Programming languages are clearly linked to human languages: language designers use human languages to pick keywords, programmers use human languages to choose variable names, and so on.
How well does this work? We’ll explore this linkage in this multi-part assignment.
Programming languages need to produce output in a variety of languages, not only English. You might think using Unicode solves this problem. Not so fast! If you learned to program text-processing over English represented in ASCII, various assumptions you may have (implicitly) learned to make start to fail. See, for instance, this post which is relevant to the design of String datatypes. Other posts of interest might be this one and this one.
Try the three languages we’ve used this semester (Racket, Java, and Python), and two more of your choosing (but not other #langs, since those are just reusing Racket’s support), and report back on the level of support you are able to find for both variable names and in strings (these may not be the same!). You’re welcome to scour the Web for text in various languages.
Even if a language supports Unicode for variable names and strings, that still leaves the keywords. The keywords are especially important because (a) they signpost the program’s behavior and (b) they aren’t in the programmer’s control. For people not comfortable with English, learning programming becomes a double obstacle: in addition to the inherent difficulties of the medium, the learner has to also learn another foreign language.
For a while, it was popular to try to build variants of then-popular languages (such as Pascal) that had keywords in languages other than English. Do some research on the Web to see what such languages have been built. Provide the names and a little information about at least three of them. (Cite your sources!)
Sadly, these languages usually did not persist. Building and maintaining a separate language is hard, especially when it has a small user-base.
However, it isn’t clear why we should have to live with this compromise. The same could be said for software, but many systems support internationalization (“i18n”): e.g., instead of hard-coding text they choose it (with care) from a dictionary, and substituting different dictionaries usually results in fairly good i18n support. Why don’t programming languages do the same?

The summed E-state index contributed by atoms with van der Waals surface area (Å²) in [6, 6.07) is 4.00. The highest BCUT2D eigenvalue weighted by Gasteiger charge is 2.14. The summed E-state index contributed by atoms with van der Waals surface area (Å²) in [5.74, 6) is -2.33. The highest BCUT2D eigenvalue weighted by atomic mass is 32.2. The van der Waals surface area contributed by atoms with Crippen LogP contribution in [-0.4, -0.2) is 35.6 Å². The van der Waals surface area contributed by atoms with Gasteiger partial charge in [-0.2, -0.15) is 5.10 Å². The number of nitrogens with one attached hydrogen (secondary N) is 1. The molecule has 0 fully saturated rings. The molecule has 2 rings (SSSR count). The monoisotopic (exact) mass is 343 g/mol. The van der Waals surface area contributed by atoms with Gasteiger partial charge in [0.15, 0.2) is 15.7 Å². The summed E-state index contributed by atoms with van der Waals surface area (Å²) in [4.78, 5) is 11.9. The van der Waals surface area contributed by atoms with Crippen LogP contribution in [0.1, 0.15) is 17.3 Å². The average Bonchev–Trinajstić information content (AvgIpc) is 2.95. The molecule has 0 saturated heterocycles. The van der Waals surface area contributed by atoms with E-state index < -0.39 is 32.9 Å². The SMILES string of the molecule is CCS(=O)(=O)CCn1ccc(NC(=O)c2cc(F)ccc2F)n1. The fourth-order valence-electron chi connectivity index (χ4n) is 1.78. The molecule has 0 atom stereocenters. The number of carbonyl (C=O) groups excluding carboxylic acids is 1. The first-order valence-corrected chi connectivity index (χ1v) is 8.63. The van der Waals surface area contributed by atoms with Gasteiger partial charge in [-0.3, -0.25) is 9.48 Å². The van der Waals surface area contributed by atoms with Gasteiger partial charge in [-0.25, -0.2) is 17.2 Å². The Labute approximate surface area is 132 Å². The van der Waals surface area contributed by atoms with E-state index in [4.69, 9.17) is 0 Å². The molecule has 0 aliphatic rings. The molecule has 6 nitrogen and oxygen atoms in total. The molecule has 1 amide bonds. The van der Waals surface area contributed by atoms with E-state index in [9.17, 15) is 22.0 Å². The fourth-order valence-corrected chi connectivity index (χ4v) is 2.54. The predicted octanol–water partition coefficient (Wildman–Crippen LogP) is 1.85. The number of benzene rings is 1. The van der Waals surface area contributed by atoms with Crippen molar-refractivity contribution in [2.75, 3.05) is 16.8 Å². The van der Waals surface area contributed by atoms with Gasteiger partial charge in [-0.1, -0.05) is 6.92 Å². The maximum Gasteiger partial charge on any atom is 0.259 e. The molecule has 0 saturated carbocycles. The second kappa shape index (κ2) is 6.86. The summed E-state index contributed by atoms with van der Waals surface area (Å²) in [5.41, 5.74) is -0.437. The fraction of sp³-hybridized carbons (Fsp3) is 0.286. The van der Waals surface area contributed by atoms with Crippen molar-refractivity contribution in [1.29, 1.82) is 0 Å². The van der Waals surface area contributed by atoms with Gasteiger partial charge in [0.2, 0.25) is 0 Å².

Let’s try to do this right now, for Spanish-only-speakers! (If you don’t know Spanish, consult a friend, or use a dictionary to look up suitable keywords.) Provide all the keywords and functions mentioned in the smol/fun documentation as a library, "smol-fun-es.rkt". Provide a client program that tests this code. That is, the library will provide all these bindings, while the client will be in #lang racket, but (require "smol-fun-es.rkt") (from the same directory) near the top. (In principle this allows bilingual programming. How to prevent the English bindings requires a little more knowledge of Racket that is uninteresting for this assignment.)
Experiment a little. Ignoring the DrRacket user interface (which anyway does support Spanish), and assuming you did not find any Unicode problems, what other difficulties do you encounter? What else might need to happen to create a more comprehensive non-English experience? Did you already notice and address any of them in your implementation? (It’s okay if you addressed it in English, signposting that the fix would need translation into each language.)
It turns out that knowing English isn’t all it’s cracked up to be, either. English words have many meanings, and sometimes quite specific ones, that keywords in programming languages don’t match. After programming for a while, these keywords may have gotten so ingrained in you that you forgot they have other meanings…but they do. This causes real difficulties for beginners:
Think of at least one keyword not described in the above paper, in any language you have programmed in, that can create similar confusion. Tell us what it is, which language it’s in, and why it might be problematic.
Not knowing English has become one kind of learning obstacle in computer science. Another important, and more intrinsic, one is visual impairment. If you are already significantly visually impaired, you can simply indicate you are in answering this question (and do not need to write any more unless you wish). Otherwise, at the two relevant points below, simulate this experience with a blindfold.
Write fresh code (say a factorial function).
Ask a friend to load an unknown program for you, and try to read it to explain what it does.
Recently, block-based languages (like Scratch) have become very popular in schools, especially for younger children, because they avoid most syntax errors. These will also become popular in contexts with people of any age who need to write small programs (e.g., scripts to control devices, to modify settings, etc.). If you aren’t familiar with them, please find some video tutorials for programming in Scratch.
However, block-based languages usually depend crucially on two abilities: (fine) motor control and visual acuity. If you lack one or both, you would have a very hard time using them.
Read this research paper, which describes a new library trying to address this problem. As so often happens with accessibility support, note how addressing these problems may also be able to help with native language issues.
Describe your experience trying to read and write code in Python.
Also, why do you think you were specifically asked to use Python?